I speeded along and saw the Mahalaxmi temple and the majestic Haji Ali mosque jutting into the Arabian Sea. I also remembered the Haji Ali juice centre where I and my friends had gulped down many glasses of sugarcane and fresh mosambi juice.  It was wonderful to run on a deserted Sea Link (probably the only day in Mumbai when it is closed to snarling traffic). The beautiful Arabian Sea and the glimpse of the orange ball of rising sun added spark to my endeavour. I shouted out to a few fellow runners to watch the sun rise. I felt like a small “pea” in the vastness of the Universe which engulfed me at the light of dawn!  There was Mahim church on my left. While crossing Lilavati and Hinduja hospitals, I saw many patients and hospital staff cheering me on. I thanked them and told them that I am running on their behalf, too. They smiled back and I felt happy. 

The Siddhi Vinayak temple, the abode of the elephant-headed god (remover of all obstacles), passed by.  At this point, the cobwebs of doubts and pessimism were cleared from my mind. Here I also saw a few runners by the side of the road; they had given up, some had cramps and the others were throwing up. I walked up to them and, as a doctor, offered some advice and was relieved to see the immediate medical attention given to them by the organisers and the medical team. Kudos for this. I felt reassured that they were in safe hands.
 I moved on.  Back onto Worli Sea face I high-fived many street kids who were cheering loudly and musically. Many residents were handing out biscuits, water, dry fruits and chocolates. Their children were encouraging and shouting out supportive slogans. Some had water sprays (like the one they use during the Holi festival) and were spraying our tired faces. It was refreshing. I was moved!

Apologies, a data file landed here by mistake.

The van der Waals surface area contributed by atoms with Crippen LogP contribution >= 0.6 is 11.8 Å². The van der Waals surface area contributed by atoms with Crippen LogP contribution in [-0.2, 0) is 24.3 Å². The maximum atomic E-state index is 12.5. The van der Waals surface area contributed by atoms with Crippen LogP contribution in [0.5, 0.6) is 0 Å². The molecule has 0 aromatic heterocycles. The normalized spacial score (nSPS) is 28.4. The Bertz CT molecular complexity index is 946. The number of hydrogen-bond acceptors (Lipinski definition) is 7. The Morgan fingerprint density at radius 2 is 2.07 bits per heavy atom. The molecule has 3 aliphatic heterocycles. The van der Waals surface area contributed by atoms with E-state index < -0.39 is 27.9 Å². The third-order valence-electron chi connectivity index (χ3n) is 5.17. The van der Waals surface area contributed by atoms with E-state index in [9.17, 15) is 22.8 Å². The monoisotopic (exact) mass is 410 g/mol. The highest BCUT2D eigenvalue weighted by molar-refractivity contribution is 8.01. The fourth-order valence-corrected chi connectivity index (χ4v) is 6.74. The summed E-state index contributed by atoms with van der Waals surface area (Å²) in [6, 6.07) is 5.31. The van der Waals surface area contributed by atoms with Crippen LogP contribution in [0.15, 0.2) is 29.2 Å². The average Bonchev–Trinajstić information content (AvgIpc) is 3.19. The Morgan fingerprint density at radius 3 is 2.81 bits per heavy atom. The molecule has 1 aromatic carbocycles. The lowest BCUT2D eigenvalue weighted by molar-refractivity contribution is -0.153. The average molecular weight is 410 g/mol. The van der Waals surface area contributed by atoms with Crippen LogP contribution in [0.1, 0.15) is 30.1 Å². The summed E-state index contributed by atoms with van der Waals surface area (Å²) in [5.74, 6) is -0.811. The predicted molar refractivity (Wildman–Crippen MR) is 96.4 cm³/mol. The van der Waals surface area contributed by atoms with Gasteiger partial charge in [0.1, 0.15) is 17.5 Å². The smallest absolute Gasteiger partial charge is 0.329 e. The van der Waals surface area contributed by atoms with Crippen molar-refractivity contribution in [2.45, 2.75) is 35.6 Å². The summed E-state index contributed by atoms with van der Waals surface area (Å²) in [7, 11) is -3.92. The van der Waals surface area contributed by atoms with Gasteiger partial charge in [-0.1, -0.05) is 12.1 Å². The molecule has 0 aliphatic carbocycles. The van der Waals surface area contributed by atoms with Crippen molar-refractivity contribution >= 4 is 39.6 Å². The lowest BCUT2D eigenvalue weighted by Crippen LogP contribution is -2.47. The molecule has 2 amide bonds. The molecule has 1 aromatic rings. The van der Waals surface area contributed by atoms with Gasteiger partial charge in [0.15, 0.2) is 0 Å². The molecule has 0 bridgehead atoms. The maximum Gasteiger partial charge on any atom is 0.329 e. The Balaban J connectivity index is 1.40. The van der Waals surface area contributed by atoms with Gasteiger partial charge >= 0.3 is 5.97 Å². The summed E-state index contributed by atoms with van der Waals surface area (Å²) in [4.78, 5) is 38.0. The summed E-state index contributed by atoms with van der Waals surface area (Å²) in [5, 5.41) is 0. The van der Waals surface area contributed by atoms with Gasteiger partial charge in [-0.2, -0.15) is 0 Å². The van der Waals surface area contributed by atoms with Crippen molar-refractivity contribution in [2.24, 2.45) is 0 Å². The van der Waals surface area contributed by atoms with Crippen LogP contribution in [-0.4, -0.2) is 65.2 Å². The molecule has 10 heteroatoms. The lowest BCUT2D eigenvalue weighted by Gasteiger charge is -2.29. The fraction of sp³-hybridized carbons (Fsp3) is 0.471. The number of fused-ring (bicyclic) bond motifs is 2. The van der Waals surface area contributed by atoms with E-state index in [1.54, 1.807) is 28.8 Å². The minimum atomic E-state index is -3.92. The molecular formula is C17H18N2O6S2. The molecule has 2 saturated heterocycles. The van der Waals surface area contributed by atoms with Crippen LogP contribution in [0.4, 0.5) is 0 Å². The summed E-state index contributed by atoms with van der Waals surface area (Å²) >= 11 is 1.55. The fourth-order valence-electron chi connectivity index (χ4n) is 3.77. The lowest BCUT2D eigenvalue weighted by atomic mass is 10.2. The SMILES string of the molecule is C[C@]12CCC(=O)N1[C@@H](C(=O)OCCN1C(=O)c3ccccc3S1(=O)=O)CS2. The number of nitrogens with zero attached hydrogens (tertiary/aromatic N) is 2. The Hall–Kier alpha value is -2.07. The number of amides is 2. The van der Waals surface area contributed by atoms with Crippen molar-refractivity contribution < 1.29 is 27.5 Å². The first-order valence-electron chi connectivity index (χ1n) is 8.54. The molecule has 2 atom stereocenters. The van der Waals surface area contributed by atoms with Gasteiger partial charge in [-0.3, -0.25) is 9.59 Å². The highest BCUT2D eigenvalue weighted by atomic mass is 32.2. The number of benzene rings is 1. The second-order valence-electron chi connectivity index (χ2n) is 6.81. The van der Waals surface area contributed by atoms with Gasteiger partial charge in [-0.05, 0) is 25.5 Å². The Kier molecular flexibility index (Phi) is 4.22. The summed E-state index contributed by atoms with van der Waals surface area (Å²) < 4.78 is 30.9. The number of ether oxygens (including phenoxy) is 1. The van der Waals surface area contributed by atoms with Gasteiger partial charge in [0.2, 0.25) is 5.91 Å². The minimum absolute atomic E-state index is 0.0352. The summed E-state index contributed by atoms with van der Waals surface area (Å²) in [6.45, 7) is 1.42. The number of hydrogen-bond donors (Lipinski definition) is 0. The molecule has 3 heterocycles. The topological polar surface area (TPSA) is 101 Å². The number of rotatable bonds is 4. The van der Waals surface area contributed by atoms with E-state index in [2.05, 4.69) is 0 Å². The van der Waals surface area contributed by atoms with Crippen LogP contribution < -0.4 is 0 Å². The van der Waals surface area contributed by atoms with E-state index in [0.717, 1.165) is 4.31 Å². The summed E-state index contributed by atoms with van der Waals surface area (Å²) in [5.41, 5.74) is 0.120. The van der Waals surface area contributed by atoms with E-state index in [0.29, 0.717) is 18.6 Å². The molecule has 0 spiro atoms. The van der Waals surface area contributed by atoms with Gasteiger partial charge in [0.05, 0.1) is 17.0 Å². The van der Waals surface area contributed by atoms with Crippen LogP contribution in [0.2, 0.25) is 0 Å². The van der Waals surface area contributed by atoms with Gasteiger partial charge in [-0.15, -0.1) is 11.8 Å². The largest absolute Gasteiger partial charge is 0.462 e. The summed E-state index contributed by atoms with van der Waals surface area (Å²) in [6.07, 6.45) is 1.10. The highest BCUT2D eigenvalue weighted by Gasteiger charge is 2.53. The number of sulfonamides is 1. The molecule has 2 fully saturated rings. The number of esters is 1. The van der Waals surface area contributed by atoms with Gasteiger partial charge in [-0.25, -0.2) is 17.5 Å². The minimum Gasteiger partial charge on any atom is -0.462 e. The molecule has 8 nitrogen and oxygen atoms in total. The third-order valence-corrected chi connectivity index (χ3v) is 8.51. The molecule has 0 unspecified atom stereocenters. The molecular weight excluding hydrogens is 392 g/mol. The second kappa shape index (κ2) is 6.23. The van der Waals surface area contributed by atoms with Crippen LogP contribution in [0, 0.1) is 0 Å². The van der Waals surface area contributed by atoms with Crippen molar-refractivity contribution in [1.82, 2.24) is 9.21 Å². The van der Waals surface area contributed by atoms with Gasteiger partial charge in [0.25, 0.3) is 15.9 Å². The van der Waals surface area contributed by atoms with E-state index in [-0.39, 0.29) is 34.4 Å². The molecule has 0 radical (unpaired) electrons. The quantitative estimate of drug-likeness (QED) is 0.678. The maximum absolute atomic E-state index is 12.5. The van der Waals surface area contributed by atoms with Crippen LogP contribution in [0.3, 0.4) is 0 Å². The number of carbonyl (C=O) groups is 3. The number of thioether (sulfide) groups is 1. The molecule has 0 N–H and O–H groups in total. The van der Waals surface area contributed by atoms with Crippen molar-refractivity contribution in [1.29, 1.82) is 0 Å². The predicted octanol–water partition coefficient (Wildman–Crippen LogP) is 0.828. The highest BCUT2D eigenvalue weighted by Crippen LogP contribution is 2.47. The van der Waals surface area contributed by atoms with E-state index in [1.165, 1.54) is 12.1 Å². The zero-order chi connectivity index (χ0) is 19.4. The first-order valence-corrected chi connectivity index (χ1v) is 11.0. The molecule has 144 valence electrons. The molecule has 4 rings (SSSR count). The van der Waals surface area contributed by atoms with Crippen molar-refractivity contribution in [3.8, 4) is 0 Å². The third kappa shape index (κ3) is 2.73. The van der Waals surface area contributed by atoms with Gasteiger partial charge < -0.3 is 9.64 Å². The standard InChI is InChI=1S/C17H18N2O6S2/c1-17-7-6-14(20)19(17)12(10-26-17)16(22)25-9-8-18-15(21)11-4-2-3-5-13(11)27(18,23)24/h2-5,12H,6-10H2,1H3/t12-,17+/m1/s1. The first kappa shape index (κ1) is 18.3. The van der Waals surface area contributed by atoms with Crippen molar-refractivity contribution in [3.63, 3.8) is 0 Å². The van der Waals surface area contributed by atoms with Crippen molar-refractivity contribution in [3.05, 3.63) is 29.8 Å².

At this stretch, the sun god was out in all his glory, shining above our heads. My legs were beginning to feel heavy. I took a few short-walk breaks. I poured water on my head. I was experiencing the “wall.” I took one step at a time and finally pushed through it. I smiled at a few runners and they smiled back. It was amazing. All of us were in pain, were pushing ourselves and still managed to smile! After all, we were all in this together.

 When we reached Peddar Road flyover, I saw some Japanese women and children cheering. I shouted out to them “arigato gozaimasu,” which means “thank you.” There was more crowd of supporters on the side walk who cheered me by calling out my name loudly, “Priya, veteran runner, you can do it, run strong for Isha Vidhya.”  I realised that the named and numbered bibs on my front and the poster pinned on my back indeed served a purpose.


Suddenly at that moment there was a personal touch and strangers became friends. Another runner smiled at me and said, "I am Priya, too.” I told her that we should run together and we did manage to run for almost one kilometre together before I moved on prodded by her. When I saw the local train whizz past Churni Road and Marine Lines, it brought back memories of my rides long ago in the Virar-Churchgate fast train. I also saw many men in Khaki cheering us. 
The adjunct smaller dream run had started by then. There were loud drum beats and music and a party scene on the other side of the road. I remembered my first dream run of seven kilometres in 2005 which at that time felt like a full marathon for me. Today I was actually running the real full marathon on the same roads! I felt grateful to the Almighty for having brought me a long way. “One step at a time, one smiling child at Isha Vidhya at a time,” I told myself as I crossed the finish line. My heart and soul felt happy although physically I was exhausted.

The Mumbai marathon running course had many temples, a mosque and a church.  The vast Arabian Sea and the rising sun on the Sea Link reminded me of how “small” and insignificant we are in this unfathomable Universe. The crowd support along the route who sat or stood patiently for almost 5-plus hours left me speechless, reminding me again that total strangers could indeed become friends. It has also filled me with memories to cherish for a lifetime. 

Those little kids at Isha Vidhya will be in school for another year, thanks to all those who supported the cause I was running for. Does my heart beat for Mumbai? Yes, it does. Will I come back to run the Mumbai marathon again? Undoubtedly.